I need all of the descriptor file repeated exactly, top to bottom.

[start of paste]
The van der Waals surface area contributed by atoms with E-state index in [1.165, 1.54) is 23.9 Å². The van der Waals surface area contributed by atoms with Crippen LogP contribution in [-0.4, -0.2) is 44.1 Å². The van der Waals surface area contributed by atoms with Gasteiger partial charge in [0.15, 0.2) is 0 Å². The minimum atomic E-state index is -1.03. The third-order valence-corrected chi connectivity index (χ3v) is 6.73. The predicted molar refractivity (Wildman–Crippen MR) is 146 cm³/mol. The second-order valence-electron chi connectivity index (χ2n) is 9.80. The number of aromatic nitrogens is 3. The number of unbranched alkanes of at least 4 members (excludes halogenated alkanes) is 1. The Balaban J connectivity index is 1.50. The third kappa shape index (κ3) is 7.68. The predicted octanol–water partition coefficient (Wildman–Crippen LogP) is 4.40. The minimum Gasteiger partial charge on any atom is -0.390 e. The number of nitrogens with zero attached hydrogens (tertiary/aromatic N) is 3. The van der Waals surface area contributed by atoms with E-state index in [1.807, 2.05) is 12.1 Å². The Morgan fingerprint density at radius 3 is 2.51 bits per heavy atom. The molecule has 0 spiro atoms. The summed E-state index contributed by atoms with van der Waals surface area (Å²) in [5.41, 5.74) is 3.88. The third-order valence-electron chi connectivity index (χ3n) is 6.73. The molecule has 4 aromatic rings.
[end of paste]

The van der Waals surface area contributed by atoms with E-state index in [1.165, 1.54) is 23.9 Å². The van der Waals surface area contributed by atoms with Crippen LogP contribution in [-0.4, -0.2) is 44.1 Å². The van der Waals surface area contributed by atoms with Gasteiger partial charge in [0.15, 0.2) is 0 Å². The minimum atomic E-state index is -1.03. The third-order valence-corrected chi connectivity index (χ3v) is 6.73. The predicted molar refractivity (Wildman–Crippen MR) is 146 cm³/mol. The second-order valence-electron chi connectivity index (χ2n) is 9.80. The number of aromatic nitrogens is 3. The number of unbranched alkanes of at least 4 members (excludes halogenated alkanes) is 1. The Balaban J connectivity index is 1.50. The third kappa shape index (κ3) is 7.68. The predicted octanol–water partition coefficient (Wildman–Crippen LogP) is 4.40. The minimum Gasteiger partial charge on any atom is -0.390 e. The number of nitrogens with zero attached hydrogens (tertiary/aromatic N) is 3. The van der Waals surface area contributed by atoms with E-state index in [1.807, 2.05) is 12.1 Å². The Morgan fingerprint density at radius 3 is 2.51 bits per heavy atom. The molecule has 0 spiro atoms. The summed E-state index contributed by atoms with van der Waals surface area (Å²) in [5.41, 5.74) is 3.88. The third-order valence-electron chi connectivity index (χ3n) is 6.73. The molecule has 4 aromatic rings.